Run Command without Single Quote

Windows:
I want Julia to run a command to 7-zip a file, i.e. following works in my terminal:

7z a c:\test\f1.zip c:\test\f1.txt

I have to use Double Quote or No Quote for the file name, otherwise, If I use Single Quote, 7 zip Output an Error

However, when I do this in Julia,

cc = `7z a c:\\test\\f1.zip c:\\test\\f1.txt`

run(cc)

This failed, because when I do
println(cc)

It generate this output:

7z a 'c:\test\f1.zip' 'c:\test\f1.txt'

How come Julia added single quote around file name? I dont like it because it will break my 7-zip command. 7z only accept double quote or No quote.

Thank you

Have you tried it without the double quotes and using backslashes to escape the spaces?

I changed my example, it still does not work…

I’m pretty sure that’s just a printing thing (the single quotes). That command works fine for me:

julia> cmd = `7z a E:\\Downloads\\foo.zip E:\\Downloads\\foo`
`7z a 'E:\Downloads\foo.zip' 'E:\Downloads\foo'`

julia> run(cmd)

7-Zip [64] 16.04 : Copyright (c) 1999-2016 Igor Pavlov : 2016-10-04

Open archive: E:\Downloads\foo.zip
--
Path = E:\Downloads\foo.zip
Type = zip
Physical Size = 2412099
Comment = e16eaa0b8d8ccf3f432c9ef46cbbc6453789fce7

Scanning the drive:
1 folder, 0 files, 0 bytes

Updating archive: E:\Downloads\foo.zip

Items to compress: 1


Files read from disk: 0
Archive size: 2412099 bytes (2356 KiB)
Everything is Ok
Process(`7z a 'E:\Downloads\foo.zip' 'E:\Downloads\foo'`, ProcessExited(0))

I am using Windows 10 Enterprise + Julia 1.1 + 7-zip (2019-02-21) 64 bits

cc = `7z a c:\\temp\\f1.zip c:\\temp\\f1.txt`
run(cc)

IOError: could not spawn 7z a 'c:\temp\f1.zip' 'c:\temp\f1.txt': no such file or directory (ENOENT)
_spawn_primitive(::String, ::Cmd, ::Array{Any,1}) at process.jl:400
setup_stdios(::getfield(Base, Symbol(“##505#506”)){Cmd}, ::Array{Any,1}) at process.jl:413
_spawn at process.jl:412 [inlined]
#run#515(::Bool, ::Function, ::Cmd) at process.jl:725
run(::Cmd) at process.jl:724
top-level scope at none:0

Then I open a windows terminal
Without Single Quote, it works:
7z_1

Adding Single Quote, it failed, exactly the same as Julia 's case

@pfitzseb Could you try this:

  1. In a windows command line, you try to add Single Quote to your file name, does it still work?
    i.e. you will run this in windows command line, not Julia REPL:

7z a 'E:\\Downloads\\foo.zip' 'E:\\Downloads\\foo'

  1. If you upgrade you 7 zip to v19 or latest 2019-02 version, with 64-bit, does it still work?

Thank you

Those are different errors. I’m pretty sure Julia can’t find 7z for some reason, so try specifying the complete path (e.g. as joinpath(Sys.BINDIR, "7z") if you want to use the 7zip shipped with Julia).

Isn’t the latest problem that you have c: instead of C:?

I am also running into this issue

In the simple example below, the command fails.

If I past the command string (line 2 of the code snippet) - without the backticks and WITHOUT the single apostrophes of the first argument - into a cmd.exe window; things work perfectly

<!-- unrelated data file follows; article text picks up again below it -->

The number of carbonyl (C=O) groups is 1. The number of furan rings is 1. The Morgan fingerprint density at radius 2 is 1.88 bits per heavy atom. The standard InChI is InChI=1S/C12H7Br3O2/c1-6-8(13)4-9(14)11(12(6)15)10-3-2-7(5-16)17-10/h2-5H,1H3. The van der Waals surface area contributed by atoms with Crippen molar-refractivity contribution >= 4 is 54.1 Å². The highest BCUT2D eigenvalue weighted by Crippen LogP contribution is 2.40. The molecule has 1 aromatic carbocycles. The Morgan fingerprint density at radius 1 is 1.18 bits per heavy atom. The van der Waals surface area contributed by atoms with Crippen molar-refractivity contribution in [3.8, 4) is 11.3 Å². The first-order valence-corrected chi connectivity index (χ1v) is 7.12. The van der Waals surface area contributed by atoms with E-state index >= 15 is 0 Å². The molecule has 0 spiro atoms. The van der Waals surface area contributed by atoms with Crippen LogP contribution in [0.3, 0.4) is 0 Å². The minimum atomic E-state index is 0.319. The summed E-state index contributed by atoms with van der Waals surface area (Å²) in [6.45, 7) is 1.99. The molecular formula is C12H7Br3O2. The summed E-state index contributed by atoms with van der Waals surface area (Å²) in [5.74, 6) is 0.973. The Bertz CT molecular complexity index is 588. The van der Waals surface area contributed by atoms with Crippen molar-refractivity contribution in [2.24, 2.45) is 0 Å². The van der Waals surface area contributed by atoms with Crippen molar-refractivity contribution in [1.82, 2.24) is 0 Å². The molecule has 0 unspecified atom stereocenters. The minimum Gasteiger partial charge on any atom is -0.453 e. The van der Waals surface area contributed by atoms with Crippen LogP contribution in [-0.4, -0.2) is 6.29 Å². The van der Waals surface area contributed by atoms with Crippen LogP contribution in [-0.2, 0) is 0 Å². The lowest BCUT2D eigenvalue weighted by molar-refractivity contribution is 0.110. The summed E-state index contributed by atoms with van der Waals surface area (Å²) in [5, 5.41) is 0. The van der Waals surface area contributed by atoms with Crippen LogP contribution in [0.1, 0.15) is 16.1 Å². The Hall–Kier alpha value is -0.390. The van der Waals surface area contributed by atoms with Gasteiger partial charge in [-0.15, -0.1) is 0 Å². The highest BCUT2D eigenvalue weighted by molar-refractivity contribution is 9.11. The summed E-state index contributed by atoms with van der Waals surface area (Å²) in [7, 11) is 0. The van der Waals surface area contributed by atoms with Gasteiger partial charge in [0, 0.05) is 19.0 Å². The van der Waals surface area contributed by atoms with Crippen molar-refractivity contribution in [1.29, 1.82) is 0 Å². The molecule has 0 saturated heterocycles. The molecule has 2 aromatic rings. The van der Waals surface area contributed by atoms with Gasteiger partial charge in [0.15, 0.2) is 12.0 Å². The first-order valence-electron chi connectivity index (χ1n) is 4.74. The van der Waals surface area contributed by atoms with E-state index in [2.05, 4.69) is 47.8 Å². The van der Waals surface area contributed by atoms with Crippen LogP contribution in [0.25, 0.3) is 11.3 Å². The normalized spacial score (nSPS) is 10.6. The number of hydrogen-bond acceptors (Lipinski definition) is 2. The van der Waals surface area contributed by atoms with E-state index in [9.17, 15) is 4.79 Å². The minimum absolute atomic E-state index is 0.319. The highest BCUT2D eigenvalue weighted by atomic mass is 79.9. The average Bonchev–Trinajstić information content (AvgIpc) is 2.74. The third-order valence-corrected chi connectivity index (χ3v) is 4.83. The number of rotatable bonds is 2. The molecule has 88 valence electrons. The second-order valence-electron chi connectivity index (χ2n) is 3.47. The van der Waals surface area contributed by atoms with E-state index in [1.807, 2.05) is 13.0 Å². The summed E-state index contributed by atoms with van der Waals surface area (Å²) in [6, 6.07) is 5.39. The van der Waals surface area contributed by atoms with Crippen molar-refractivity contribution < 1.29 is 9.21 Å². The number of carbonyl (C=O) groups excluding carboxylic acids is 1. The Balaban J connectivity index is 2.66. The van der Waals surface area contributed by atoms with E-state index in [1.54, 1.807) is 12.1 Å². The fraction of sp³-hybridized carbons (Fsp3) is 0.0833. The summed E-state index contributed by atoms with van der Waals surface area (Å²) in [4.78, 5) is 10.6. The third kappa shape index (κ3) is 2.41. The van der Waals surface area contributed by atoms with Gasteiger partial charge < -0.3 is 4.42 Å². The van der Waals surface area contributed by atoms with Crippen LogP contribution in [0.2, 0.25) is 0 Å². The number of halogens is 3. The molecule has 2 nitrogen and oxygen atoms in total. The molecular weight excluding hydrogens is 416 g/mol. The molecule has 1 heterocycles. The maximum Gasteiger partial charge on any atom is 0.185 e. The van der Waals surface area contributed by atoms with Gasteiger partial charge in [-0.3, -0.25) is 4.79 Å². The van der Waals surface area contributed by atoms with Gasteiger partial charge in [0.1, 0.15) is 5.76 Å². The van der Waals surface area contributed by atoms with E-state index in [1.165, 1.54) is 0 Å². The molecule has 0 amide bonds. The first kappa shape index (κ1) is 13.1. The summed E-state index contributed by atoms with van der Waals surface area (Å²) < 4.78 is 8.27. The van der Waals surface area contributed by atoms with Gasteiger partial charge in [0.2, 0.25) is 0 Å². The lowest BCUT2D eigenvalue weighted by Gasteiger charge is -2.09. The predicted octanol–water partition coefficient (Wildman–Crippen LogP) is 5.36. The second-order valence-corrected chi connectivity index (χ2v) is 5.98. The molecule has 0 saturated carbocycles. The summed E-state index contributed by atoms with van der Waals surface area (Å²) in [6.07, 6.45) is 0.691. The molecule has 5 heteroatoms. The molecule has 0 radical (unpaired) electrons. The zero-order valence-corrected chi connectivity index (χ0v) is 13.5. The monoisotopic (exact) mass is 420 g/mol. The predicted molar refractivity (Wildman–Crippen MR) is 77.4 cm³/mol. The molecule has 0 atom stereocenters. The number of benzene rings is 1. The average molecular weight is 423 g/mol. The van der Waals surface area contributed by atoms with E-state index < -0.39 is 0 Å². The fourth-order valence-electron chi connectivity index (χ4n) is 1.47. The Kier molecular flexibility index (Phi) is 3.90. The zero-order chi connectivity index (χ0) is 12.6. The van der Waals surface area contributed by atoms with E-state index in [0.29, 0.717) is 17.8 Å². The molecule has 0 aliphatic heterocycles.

julia>     cmd = Cmd(`rename $(fi) $(fnonlyNew)`,windows_verbatim=true)
`rename 'C:\temp\abc.jpg' 2020-10-06T132158_abc.jpg`

julia>     run(cmd)
ERROR: IOError: could not spawn `rename 'C:\temp\abc.jpg' 2020-10-06T132158_abc.jpg`: no such file or directory (ENOENT)
Stacktrace:
 [1] _spawn_primitive(::String, ::Cmd, ::Array{Any,1}) at .\process.jl:99
 [2] #585 at .\process.jl:112 [inlined]
 [3] setup_stdios(::Base.var"#585#586"{Cmd}, ::Array{Any,1}) at .\process.jl:196
 [4] _spawn at .\process.jl:111 [inlined]
 [5] run(::Cmd; wait::Bool) at .\process.jl:439
 [6] run(::Cmd) at .\process.jl:438
 [7] top-level scope at REPL[113]:1
 [8] include_string(::Function, ::Module, ::String, ::String) at .\loading.jl:1088

for what it’s worth. For my use case, powershell does the trick. This works:

cmd = `powershell.exe Rename-Item -Path $(fi) -NewName $(fnonlyNew)`
run(cmd)

rename isn’t a program on Windows, it’s a cmd built-in afaict. Consequently, you need to run cmd it inside of cmd:

julia> run(Cmd(`cmd /c rename $("test.jl") $("test2.jl")`, windows_verbatim=true))
Process(`cmd /c rename test.jl test2.jl`, ProcessExited(0))

The windows_verbatim stuff is unnecessary as well:

julia> run(`cmd /c rename $("test.jl") $("test2.jl")`)
Process(`cmd /c rename test.jl test2.jl`, ProcessExited(0))
2 Likes

I am facing this problem as well. I want to run

polyquad find -s tri -q 2 -n 1 -p -V > output.txt

This works fine in the terminal. However, if I try to do it via

run(`polyquad find -s tri -q 2 -n 1 -p -V > output.txt`)

then I get the error

special characters "#{}()[]<>|&*?~;" must be quoted in commands

If I try

run(`polyquad find -s tri -q 2 -n 1 -p -V '>' output.txt`)

then the program polyquad does not like the quotes.

Is there any way to execute an instruction in Julia exactly as it is written, without any quotes?

Julia isn’t running a shell, so things like > won’t work out of the box. You can either use pipeline to redirect stdout/in/err or just run your whole command in a shell with e.g.

run(`/bin/bash -e 'polyquad find -s tri -q 2 -n 1 -p -V > output.txt'`)

or something like that.

2 Likes

Thanks @pfitzseb. If output.txt is not the name of the file, but it is stored in a string OutputFile, how can I proceed? Because

run(`/bin/bash -e 'polyquad find -s tri -q 2 -n 1 -p -V > $(OutputFile)'`)

is interpreted as the command

polyquad find -s tri -q 2 -n 1 -p -V > $(OutputFile)

and does not work.

As noted by @pfitzseb above, pipeline should work here:

output_file = "output.txt"
run(pipeline(`polyquad find -s tri -q 2 -n 1 -p -V`, output_file))
1 Like

Yes, it works. Thank you :slight_smile: